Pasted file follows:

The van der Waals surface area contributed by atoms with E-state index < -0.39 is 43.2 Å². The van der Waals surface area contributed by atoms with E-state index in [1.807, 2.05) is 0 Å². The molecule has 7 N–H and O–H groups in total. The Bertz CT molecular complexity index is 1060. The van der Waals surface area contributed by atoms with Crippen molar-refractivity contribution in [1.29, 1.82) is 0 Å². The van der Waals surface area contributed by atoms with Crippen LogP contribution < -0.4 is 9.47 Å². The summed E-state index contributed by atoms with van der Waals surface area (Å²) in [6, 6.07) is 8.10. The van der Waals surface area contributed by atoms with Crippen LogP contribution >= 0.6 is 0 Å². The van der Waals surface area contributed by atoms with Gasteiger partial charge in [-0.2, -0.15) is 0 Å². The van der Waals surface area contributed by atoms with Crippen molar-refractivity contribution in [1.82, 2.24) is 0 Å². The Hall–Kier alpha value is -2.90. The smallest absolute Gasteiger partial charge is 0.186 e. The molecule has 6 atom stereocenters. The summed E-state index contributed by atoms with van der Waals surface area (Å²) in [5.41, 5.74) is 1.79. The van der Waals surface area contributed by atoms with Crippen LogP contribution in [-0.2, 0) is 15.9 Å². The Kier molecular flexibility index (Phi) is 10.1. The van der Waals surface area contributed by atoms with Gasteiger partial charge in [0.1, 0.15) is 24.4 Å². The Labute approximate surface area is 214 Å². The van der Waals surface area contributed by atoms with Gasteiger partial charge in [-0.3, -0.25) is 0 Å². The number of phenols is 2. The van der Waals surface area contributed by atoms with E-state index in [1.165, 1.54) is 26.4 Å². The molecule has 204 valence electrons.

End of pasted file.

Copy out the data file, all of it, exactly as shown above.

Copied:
The van der Waals surface area contributed by atoms with E-state index < -0.39 is 43.2 Å². The van der Waals surface area contributed by atoms with E-state index in [1.807, 2.05) is 0 Å². The molecule has 7 N–H and O–H groups in total. The Bertz CT molecular complexity index is 1060. The van der Waals surface area contributed by atoms with Crippen molar-refractivity contribution in [1.29, 1.82) is 0 Å². The van der Waals surface area contributed by atoms with Crippen LogP contribution < -0.4 is 9.47 Å². The summed E-state index contributed by atoms with van der Waals surface area (Å²) in [6, 6.07) is 8.10. The van der Waals surface area contributed by atoms with Crippen LogP contribution >= 0.6 is 0 Å². The van der Waals surface area contributed by atoms with Gasteiger partial charge in [-0.2, -0.15) is 0 Å². The van der Waals surface area contributed by atoms with Crippen molar-refractivity contribution in [1.82, 2.24) is 0 Å². The Hall–Kier alpha value is -2.90. The smallest absolute Gasteiger partial charge is 0.186 e. The molecule has 6 atom stereocenters. The summed E-state index contributed by atoms with van der Waals surface area (Å²) in [5.41, 5.74) is 1.79. The van der Waals surface area contributed by atoms with Crippen LogP contribution in [-0.2, 0) is 15.9 Å². The Kier molecular flexibility index (Phi) is 10.1. The van der Waals surface area contributed by atoms with Gasteiger partial charge in [0.1, 0.15) is 24.4 Å². The Labute approximate surface area is 214 Å². The van der Waals surface area contributed by atoms with Gasteiger partial charge in [-0.3, -0.25) is 0 Å². The number of phenols is 2. The van der Waals surface area contributed by atoms with E-state index in [1.165, 1.54) is 26.4 Å². The molecule has 204 valence electrons.